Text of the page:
Lawmaker Launches Investigation Into SES Reassignments

Rep. Elijah Cummings, D-Md., requested documents related to new positions for about 50 Senior Executive Service employees earlier this year. Rep. Elijah Cummings, D-Md., requested documents related to new positions for about 50 Senior Executive Service employees earlier this year. Alex Brandon / AP

House Democrats are pushing back on the Trump administration’s quest to reassign senior executives in government, launching an investigation into job movements at the Interior Department.

The reassignments “raise serious concerns” about retaliation and wasteful spending, Rep. Elijah Cummings, D-Md., wrote in a recent letter to Interior Secretary Ryan Zinke. Cummings requested documents related to new positions for about 50 Senior Executive Service employees earlier this year. The reassignments caused a particular stir after Joel Clement blew the whistle on alleged retaliation, saying his new job minimized his skillset and that he was transferred to the new position as a direct result of his speaking out on climate change. Clement recently resigned from the department, months after bringing the alleged reprisal to light.

“The use of personnel reassignments to punish employees you believe are not ‘loyal’ or to try to drive employees to leave the department could constitute prohibited personnel practices that violate the merit systems protections,” Cummings wrote in his letter.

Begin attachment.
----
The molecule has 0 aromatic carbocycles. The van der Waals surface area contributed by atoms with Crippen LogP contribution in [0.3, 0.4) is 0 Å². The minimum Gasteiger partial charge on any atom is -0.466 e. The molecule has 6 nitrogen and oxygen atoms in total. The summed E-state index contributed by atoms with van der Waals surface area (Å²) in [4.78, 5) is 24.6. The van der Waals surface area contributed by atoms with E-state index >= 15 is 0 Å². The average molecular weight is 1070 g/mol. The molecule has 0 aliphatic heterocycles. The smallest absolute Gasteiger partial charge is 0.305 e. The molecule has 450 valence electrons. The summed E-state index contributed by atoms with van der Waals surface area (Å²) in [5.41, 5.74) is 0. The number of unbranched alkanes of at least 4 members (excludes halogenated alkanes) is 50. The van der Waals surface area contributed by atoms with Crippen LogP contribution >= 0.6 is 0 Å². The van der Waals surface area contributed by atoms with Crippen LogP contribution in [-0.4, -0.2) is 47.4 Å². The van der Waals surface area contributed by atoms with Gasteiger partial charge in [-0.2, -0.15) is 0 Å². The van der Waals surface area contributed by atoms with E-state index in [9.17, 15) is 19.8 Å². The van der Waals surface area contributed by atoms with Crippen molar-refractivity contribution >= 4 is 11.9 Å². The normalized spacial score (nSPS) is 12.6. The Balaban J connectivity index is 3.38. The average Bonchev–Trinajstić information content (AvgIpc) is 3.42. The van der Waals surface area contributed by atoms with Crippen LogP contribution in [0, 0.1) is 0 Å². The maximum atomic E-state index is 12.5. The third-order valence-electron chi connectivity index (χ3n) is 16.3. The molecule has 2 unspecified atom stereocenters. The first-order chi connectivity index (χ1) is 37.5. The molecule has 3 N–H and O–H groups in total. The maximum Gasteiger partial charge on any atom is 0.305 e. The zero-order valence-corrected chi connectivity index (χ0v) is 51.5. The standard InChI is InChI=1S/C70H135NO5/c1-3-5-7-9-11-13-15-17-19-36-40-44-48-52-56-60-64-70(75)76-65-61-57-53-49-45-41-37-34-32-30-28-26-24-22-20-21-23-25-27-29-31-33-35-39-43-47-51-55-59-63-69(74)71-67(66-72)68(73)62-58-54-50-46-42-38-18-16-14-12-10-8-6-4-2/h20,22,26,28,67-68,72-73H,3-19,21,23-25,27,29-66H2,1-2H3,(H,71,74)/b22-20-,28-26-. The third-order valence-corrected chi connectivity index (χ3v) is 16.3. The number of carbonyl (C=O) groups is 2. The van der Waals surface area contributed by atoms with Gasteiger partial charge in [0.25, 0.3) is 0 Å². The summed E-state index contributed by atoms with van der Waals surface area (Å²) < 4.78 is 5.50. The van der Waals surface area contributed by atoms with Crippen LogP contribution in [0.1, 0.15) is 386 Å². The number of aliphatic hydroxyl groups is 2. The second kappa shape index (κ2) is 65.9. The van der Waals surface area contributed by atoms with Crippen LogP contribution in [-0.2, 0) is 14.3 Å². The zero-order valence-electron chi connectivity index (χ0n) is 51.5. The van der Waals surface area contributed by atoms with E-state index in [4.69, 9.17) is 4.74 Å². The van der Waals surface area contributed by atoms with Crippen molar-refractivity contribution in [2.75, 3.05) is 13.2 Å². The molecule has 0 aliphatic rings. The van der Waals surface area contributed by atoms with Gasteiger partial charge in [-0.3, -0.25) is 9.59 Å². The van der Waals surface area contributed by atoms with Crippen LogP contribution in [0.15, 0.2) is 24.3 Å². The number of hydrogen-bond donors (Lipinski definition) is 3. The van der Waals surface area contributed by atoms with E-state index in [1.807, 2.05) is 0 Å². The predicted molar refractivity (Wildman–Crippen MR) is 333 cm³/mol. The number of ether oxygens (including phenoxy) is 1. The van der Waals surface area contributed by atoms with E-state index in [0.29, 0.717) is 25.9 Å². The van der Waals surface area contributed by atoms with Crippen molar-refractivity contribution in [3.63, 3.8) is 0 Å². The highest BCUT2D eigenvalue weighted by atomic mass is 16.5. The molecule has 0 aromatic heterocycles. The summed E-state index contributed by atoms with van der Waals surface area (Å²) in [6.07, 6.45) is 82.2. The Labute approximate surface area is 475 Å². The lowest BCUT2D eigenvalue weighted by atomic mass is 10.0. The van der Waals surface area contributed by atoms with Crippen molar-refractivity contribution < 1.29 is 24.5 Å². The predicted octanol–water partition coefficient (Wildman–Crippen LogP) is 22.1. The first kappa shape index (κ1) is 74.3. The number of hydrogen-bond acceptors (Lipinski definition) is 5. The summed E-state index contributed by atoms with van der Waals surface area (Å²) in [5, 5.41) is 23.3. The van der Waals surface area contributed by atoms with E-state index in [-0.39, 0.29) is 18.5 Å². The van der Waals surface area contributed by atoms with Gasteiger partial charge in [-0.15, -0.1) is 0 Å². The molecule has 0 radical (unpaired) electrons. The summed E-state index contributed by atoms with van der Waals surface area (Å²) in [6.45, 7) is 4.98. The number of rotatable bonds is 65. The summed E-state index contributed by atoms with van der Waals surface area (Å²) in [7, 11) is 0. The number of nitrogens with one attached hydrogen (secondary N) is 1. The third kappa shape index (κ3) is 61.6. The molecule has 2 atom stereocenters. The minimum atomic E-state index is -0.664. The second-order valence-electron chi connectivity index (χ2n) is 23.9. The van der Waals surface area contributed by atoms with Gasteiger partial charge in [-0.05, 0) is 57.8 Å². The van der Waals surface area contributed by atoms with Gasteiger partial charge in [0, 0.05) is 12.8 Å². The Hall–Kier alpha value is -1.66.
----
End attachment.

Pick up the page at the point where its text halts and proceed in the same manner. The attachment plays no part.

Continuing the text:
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Clement has filed a whistleblower complaint with the Office of Special Counsel, which the watchdog agency is currently reviewing. His reassignment has prompted bipartisan concern on Capitol Hill and outcry from legal scholars.

In June testimony before the Senate Appropriations Committee, Interior Secretary Ryan Zinke told lawmakers he planned to shed 4,000 employees through “a combination of attrition, reassignments and separation incentives.” Cummings in his letter joined Clement in speculating that comment amounted to an open admission Interior had reassigned him in hopes that the executive would simply quit. Zinke went on to say at the hearing, however, that the Senior Executive Service “by definition gets moved.”

Interior has claimed the transfers of about one-fifth of its SES staff were designed to “better serve the taxpayer and the department’s operations.” Clement said the reassignment was in response to his public warnings of the impact of climate change on Native Alaskans.

“It is a violation of the Whistleblower Protection Act to reassign employees in retaliation for protected disclosures that they reasonably believe are evidence of substantial and specific dangers to public health or safety,” Cummings said. He expressed concern many Interior employees may have received treatment similar to Clement.

The House Oversight and Government Reform Committee’s top Democrat asked for the documents on all civil service transfers by Oct. 19, including information on the associated costs and how the new positions would “better serve taxpayer interests and the department’s operations.”

Several Democratic senators previously requested Interior’s inspector general launch a formal investigation into the reassignments.

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